28 February 2012
Published in the Dominion Post, by Tom Cardy
Italy's legendary chamber music ensemble I Musici, who play Wellington tonight in their first tour of New Zealand, owe a debt of gratitude to one of their countrymen. The man is Antonio Vivaldi and his much-loved The Four Seasons.
Vivaldi composed The Four Seasons in 1723. At the time his music was criticised by his contemporaries as eccentric - and after his death much of it lay forgotten.
But by the 1930s Vivaldi was being embraced and appreciated again. In 1950 The Four Seasons was published. It's now one of the most popular recorded works in classical music - with more than 150 versions to date. But I Musici, formed in 1952, were one of the first ensembles to record it and make it famous. Their 1955 recording has sold more than 25 million copies.
It wouldn't be until 1989, when British violinist Nigel Kennedy tackled The Four Seasons, that another recording had an impact.
So it's no surprise to be told by I Musici's current leader Antonio Anselmi what he played when he auditioned to join the ensemble in 2003: "They asked me if I wanted to play an audition and I played The Four Seasons with them," he says, then laughs. Anselmi says it was an unusual situation. In 60 years the 12-member ensemble (six violins, two violas, two cellos, one double bass, one harpsichord) has rarely had competitions or auditions for new members.
Like many Italians, Anselmi, who plays violin, grew up very aware of the Rome-based ensemble's status. "I was honoured and I wanted [to join] because the ensemble is so very, very prestigious. To play with them is, of course, for an Italian violinist, very interesting. They have made history in the last 60 years with Italian music, not just in Italy but everywhere."
The last founding member of the ensemble, double bass player Lucio Buccarella, was still with the ensemble when Anselmi joined. "He was in great shape and he was, I would say, somehow, the leader of the group. He had incredible energy and he was almost 80 years old. He stayed there for another three or four years."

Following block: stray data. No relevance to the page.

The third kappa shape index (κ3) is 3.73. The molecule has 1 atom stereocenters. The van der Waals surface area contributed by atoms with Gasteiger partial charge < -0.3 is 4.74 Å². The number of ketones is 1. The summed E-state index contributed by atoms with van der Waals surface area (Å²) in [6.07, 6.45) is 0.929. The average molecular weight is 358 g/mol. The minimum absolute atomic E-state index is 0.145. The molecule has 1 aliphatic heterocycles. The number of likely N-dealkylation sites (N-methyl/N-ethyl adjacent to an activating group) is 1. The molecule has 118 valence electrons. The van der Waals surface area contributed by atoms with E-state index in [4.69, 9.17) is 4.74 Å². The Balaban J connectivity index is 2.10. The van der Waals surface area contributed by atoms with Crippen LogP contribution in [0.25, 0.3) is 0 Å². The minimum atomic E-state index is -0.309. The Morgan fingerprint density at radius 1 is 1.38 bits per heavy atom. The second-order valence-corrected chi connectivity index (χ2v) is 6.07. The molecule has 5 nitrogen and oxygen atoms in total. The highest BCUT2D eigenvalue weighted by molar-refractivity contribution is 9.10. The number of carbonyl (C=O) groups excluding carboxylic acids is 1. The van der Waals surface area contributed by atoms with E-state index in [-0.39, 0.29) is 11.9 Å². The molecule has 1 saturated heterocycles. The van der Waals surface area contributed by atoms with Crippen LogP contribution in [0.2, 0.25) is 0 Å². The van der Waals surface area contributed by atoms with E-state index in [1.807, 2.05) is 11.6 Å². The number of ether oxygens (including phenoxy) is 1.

Anselmi learned a lot about the ensemble's history by talking with Buccarella. Buccarella told him that I Musici was fortunate to have formed at the time that it did. "It was a very interesting period for the country. The Second World War had ended and they played for [great Italian maestro] Arturo Toscanini. He said 'you are great, you are fantastic. You will have a great career. Keep practising'.
"At that time in Italy there was this need people really needed to listen to good music and to listen to good concerts."
For the ensemble's first tour of New Zealand their programme includes Rossini, Donizetti, Paganini and two works written by famed Italian film composers Nino Rota (best known for The Godfather) and Lius Bacalov (Il Postino). Notably, they won't be playing The Four Seasons, even though their recording continues to pop up all over the place.
So has the ensemble tired of playing it? No way, says Anselmi. "It's a great piece. It's a masterpiece. It's very beautiful music and it's a very typical example of the music of the 18th century which came directly from the theatre. Vivaldi and all those guys of that old Italian school were geniuses. They were so incredibly talented and they were great violinists. You can always discover and re-discover new details, new things. Technically, musically, artistically, it's an endless job."
I Musici - Serenata Italiana, Michael Fowler Centre, Tuesday, February 28, 7.30pm. The ensemble also perform at Regent on Broadway, Palmerston North, Wednesday, February 29; Municipal Theatre, Napier, March 1, and TSB Showplace New Plymouth , March 3.
- © Fairfax NZ News